Road Rash (1992) – A-
Road Rash 2 (1993) – A-
Road Rash 3 (1995) – D
Ranking in Sega Genesis Top 50: 17th
Publisher: Electronic Arts
Years: 1992-1995 (see grades for specific year of each game)
Note: Road Rash 2 was the editors’ unanimous favorite game in this series
We don’t write this blog with a conscious effort to be anti-establishment or populist, but it’s not hard to imagine “hardcore” gamers and other Genesis enthusiasts getting a little bent out of shape upon seeing the Road Rash series finish so high our list. Certainly, this is not a series of games we would expect to see do well if a similar list had been published by, for example, Gamefan magazine back in the old days. The Road Rash games are the kind of thing likely to be looked down upon as mindless, or “just another racing game”, completely lacking the interesting characters or narrative depth of, say, an RPG. To this I would argue that if you can’t properly enjoy a well-made game about racing motorcycles while punching people in the face, then perhaps you’re all taking yourselves just a bit too seriously.
I mean, video games are supposed to be fun, right? It seems like sometimes we get so caught up arguing about their artistic merits that we kind of forget that. And despite what the pundits of “hardcore” gaming will tell you, not every title needs to be an RPG with a complicated story, a 2D fighter with 400 characters that are all slightly different variations of Ryu, or the world’s hardest vertical shooter. It doesn’t make you any less of a gamer if you enjoy, say, a sports game, as long as the game is well designed and satisfying to play. Road Rash isn’t a sport (tragically), but the same principle applies.
Oh hey, there’s a bike based on one of my ex-girlfriends.
Road Rash wasn’t the first game to combine racing in combat, but it does so in a way that’s much more believable and almost perfectly balanced. Think about how weird it would be if you saw a bunch of heavily modified cars racing down the street while firing machine guns and other weapons at each other. Aside being expensive, that’s the sort of thing that would probably attract a lot of attention and probably a military intervention. That probably explains why most “car combat” games take place in some dystopian future. But Road Rash is a motorcycle race, where the competitor’s just happen to punch each other when nobody else is looking because… well, why wouldn’t they? I mean, besides the fact that it’s incredibly dangerous? That’s believable. In fact, for all you know, that sort of thing could be happening right now. You should probably look out a window to check – you wouldn’t want to miss something that awesome.
Of course, the “why wouldn’t they?” aspect of Road Rash’s combat will ruin all normal motorcycle racing games for you going forward. You’ll never be able to battle it out in a tight race without thinking “why can’t I just punch him on the face and take the lead?” ever again. On the plus side, it’s not like there are a lot of great motorcycle racing games out there anyway, so no big loss.
They’re neck and punch-able neck going into the final turn.
The other nice benefit about only allowing hand to hand combat is that it forces the focus of the game to be on racing first, and combat second. After all, you’re going to have to catch up to your opponent before you can kick him into the path of an oncoming car. It feels less cheap than a racing game with ranged weapons, where you can drive poorly but bring down a distant opponent with a missile. Compare this to any of the Mario Kart games, where you can get a red turtle shell that will home in on an opponent so long as you’re close enough to see him in the distance. That doesn’t feel fair at all. In a more Road-Rashian world, instead of firing shells at each other, Mario would pull up alongside Toad, reach over, and slam that little bastard’s face into his own steering wheel, preferably while doing his “Yahoooo!” laugh as Toad skids into the nearest wall.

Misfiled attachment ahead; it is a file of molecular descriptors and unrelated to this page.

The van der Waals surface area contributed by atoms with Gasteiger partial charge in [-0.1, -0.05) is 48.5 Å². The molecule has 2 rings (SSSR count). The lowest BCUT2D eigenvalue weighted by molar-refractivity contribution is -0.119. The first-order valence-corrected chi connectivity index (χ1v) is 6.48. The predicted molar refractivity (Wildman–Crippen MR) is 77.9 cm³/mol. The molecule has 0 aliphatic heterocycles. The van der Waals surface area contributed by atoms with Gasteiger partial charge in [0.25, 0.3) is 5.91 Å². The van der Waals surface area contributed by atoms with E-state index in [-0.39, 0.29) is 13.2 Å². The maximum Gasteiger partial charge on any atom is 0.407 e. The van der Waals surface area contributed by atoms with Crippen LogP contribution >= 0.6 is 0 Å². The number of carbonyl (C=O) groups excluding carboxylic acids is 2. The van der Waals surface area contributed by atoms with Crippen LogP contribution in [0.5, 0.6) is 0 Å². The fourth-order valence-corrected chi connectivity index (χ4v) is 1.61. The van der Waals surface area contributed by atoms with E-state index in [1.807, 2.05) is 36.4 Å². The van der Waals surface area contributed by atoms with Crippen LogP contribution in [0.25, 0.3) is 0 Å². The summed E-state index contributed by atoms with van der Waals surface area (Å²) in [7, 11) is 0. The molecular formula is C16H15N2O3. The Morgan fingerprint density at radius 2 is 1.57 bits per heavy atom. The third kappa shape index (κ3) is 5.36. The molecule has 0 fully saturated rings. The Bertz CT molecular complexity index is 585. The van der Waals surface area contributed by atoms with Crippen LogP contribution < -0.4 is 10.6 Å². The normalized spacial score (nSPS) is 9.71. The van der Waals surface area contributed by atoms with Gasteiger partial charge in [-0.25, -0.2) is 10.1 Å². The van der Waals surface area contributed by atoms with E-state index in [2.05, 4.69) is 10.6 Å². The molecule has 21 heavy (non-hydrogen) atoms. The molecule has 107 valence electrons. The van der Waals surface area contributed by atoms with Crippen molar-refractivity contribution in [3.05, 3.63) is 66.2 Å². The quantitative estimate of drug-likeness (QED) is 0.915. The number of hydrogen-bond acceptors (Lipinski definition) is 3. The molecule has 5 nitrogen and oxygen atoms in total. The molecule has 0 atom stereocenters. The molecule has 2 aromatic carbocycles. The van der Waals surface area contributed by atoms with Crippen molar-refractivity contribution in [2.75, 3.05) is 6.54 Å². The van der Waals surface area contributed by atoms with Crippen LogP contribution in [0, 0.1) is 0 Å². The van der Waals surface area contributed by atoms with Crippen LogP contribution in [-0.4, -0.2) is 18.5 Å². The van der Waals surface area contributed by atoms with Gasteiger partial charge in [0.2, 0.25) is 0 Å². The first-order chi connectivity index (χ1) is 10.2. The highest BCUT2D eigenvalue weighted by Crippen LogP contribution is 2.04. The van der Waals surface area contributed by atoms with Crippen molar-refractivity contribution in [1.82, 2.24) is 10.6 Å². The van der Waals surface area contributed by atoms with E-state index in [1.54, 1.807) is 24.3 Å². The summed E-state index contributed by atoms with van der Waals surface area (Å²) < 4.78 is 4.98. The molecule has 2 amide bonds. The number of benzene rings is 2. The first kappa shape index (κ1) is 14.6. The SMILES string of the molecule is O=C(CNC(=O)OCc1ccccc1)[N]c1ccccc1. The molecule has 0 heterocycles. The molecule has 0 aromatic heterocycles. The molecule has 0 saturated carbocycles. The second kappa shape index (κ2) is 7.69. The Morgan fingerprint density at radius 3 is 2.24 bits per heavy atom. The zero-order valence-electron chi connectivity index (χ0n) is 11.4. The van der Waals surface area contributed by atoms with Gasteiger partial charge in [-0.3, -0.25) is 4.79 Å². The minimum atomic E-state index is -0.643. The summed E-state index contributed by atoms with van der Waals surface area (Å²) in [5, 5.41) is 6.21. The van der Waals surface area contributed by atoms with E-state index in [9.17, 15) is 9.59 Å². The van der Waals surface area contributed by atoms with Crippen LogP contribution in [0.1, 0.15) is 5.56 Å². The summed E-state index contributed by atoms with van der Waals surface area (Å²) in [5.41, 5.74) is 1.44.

There are times when Road Rash’s combat feels a bit unnecessary, particularly when you have a significantly faster bike than your opponents and can blow past them before they even have a chance to make a fist. But in a close race, it’s an important aspect of the game, as it allows you to (quite literally) beat back an opponent to take or hold onto a lead. Besides providing an alternative way to win instead of boring old stuff like, you know, racing well, it’s also incredibly rewarding to pound a tough opponent into falling off his ride. This creates a nice balance between the racing and the fighting – you still have to race well enough to catch up, but it’s your ability to really whale on your opponents that will put you over the top. It’s perfect.
The first Road Rash comes from a time when EA was a fast-growing but still only medium-size publisher from San Mateo, and still developed many of the games they published in-house. It’s sort of interesting to see how the company’s California roots sometimes show through in subtle ways in their earlier products. It’s probably why the cover of the first NHL Hockey has a picture from a LA Kings home game (as well as a secret message about the brand new San Jose Sharks). It’s also a likely explanation of why all of Road Rash’s tracks take place within California. It’s their home territory after all – places the designers probably already knew, or could hop in the car and check out on a slow afternoon. And that’s kind of cool in itself – it lends the game sort of a personal touch, by creating a connection between the player and the people who worked on the game as you get a glimpse of the places where they live. Admittedly, these tracks aren’t anything remotely close to accurate maps of the area, so much as just a collection of California-themed backgrounds. Still, it’s kind of fun to imagine the people who made them driving in to work one morning and thinking “This commute would be awesome if I was on a motorcycle and fistfighting cops.”